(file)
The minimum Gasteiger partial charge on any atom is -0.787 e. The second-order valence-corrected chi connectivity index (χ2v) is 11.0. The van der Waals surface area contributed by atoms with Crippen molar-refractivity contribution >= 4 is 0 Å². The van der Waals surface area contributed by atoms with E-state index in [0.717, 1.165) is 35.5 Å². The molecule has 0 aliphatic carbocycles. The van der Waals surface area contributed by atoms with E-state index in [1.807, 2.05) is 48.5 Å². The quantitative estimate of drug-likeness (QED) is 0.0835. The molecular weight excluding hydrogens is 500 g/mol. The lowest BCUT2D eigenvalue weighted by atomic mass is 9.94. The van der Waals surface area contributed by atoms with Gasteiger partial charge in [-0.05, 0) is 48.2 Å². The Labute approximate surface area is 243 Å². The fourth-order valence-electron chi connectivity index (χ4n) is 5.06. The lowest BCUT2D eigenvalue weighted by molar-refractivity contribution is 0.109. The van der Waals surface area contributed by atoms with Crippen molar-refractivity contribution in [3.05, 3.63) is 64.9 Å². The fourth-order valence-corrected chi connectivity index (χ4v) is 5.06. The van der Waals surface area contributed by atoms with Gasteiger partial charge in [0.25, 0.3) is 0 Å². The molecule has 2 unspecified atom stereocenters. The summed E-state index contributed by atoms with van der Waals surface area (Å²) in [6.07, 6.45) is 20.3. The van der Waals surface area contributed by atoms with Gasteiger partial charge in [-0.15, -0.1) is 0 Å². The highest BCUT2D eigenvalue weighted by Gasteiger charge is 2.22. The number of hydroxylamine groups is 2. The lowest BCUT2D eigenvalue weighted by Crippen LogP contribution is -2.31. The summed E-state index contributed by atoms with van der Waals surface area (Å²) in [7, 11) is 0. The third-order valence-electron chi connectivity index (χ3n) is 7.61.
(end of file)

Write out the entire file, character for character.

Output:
The minimum Gasteiger partial charge on any atom is -0.787 e. The second-order valence-corrected chi connectivity index (χ2v) is 11.0. The van der Waals surface area contributed by atoms with Crippen molar-refractivity contribution >= 4 is 0 Å². The van der Waals surface area contributed by atoms with E-state index in [0.717, 1.165) is 35.5 Å². The molecule has 0 aliphatic carbocycles. The van der Waals surface area contributed by atoms with E-state index in [1.807, 2.05) is 48.5 Å². The quantitative estimate of drug-likeness (QED) is 0.0835. The molecular weight excluding hydrogens is 500 g/mol. The lowest BCUT2D eigenvalue weighted by atomic mass is 9.94. The van der Waals surface area contributed by atoms with Gasteiger partial charge in [-0.05, 0) is 48.2 Å². The Labute approximate surface area is 243 Å². The fourth-order valence-electron chi connectivity index (χ4n) is 5.06. The lowest BCUT2D eigenvalue weighted by molar-refractivity contribution is 0.109. The van der Waals surface area contributed by atoms with Crippen molar-refractivity contribution in [3.05, 3.63) is 64.9 Å². The fourth-order valence-corrected chi connectivity index (χ4v) is 5.06. The van der Waals surface area contributed by atoms with Gasteiger partial charge in [0.25, 0.3) is 0 Å². The molecule has 2 unspecified atom stereocenters. The summed E-state index contributed by atoms with van der Waals surface area (Å²) in [6.07, 6.45) is 20.3. The van der Waals surface area contributed by atoms with Gasteiger partial charge in [-0.15, -0.1) is 0 Å². The highest BCUT2D eigenvalue weighted by Gasteiger charge is 2.22. The number of hydroxylamine groups is 2. The lowest BCUT2D eigenvalue weighted by Crippen LogP contribution is -2.31. The summed E-state index contributed by atoms with van der Waals surface area (Å²) in [7, 11) is 0. The third-order valence-electron chi connectivity index (χ3n) is 7.61.